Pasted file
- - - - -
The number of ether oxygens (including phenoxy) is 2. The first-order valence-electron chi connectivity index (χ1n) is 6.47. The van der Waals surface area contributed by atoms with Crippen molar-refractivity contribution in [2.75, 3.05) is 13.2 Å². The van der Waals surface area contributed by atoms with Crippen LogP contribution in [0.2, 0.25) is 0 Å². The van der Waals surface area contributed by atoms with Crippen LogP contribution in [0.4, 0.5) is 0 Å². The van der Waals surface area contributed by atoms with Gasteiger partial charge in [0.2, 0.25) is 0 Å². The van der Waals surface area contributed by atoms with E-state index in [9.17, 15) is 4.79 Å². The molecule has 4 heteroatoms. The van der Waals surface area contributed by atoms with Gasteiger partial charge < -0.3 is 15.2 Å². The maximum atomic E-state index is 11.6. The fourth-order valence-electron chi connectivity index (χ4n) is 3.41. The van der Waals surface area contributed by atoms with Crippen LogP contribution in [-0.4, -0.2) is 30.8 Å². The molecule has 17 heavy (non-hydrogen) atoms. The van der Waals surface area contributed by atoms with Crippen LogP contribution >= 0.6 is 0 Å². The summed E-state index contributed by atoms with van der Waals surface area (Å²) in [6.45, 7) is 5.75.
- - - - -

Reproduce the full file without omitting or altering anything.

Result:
The number of ether oxygens (including phenoxy) is 2. The first-order valence-electron chi connectivity index (χ1n) is 6.47. The van der Waals surface area contributed by atoms with Crippen molar-refractivity contribution in [2.75, 3.05) is 13.2 Å². The van der Waals surface area contributed by atoms with Crippen LogP contribution in [0.2, 0.25) is 0 Å². The van der Waals surface area contributed by atoms with Crippen LogP contribution in [0.4, 0.5) is 0 Å². The van der Waals surface area contributed by atoms with Gasteiger partial charge in [0.2, 0.25) is 0 Å². The van der Waals surface area contributed by atoms with E-state index in [9.17, 15) is 4.79 Å². The molecule has 4 heteroatoms. The van der Waals surface area contributed by atoms with Gasteiger partial charge < -0.3 is 15.2 Å². The maximum atomic E-state index is 11.6. The fourth-order valence-electron chi connectivity index (χ4n) is 3.41. The van der Waals surface area contributed by atoms with Crippen LogP contribution in [-0.4, -0.2) is 30.8 Å². The molecule has 17 heavy (non-hydrogen) atoms. The van der Waals surface area contributed by atoms with Crippen LogP contribution >= 0.6 is 0 Å². The summed E-state index contributed by atoms with van der Waals surface area (Å²) in [6.45, 7) is 5.75.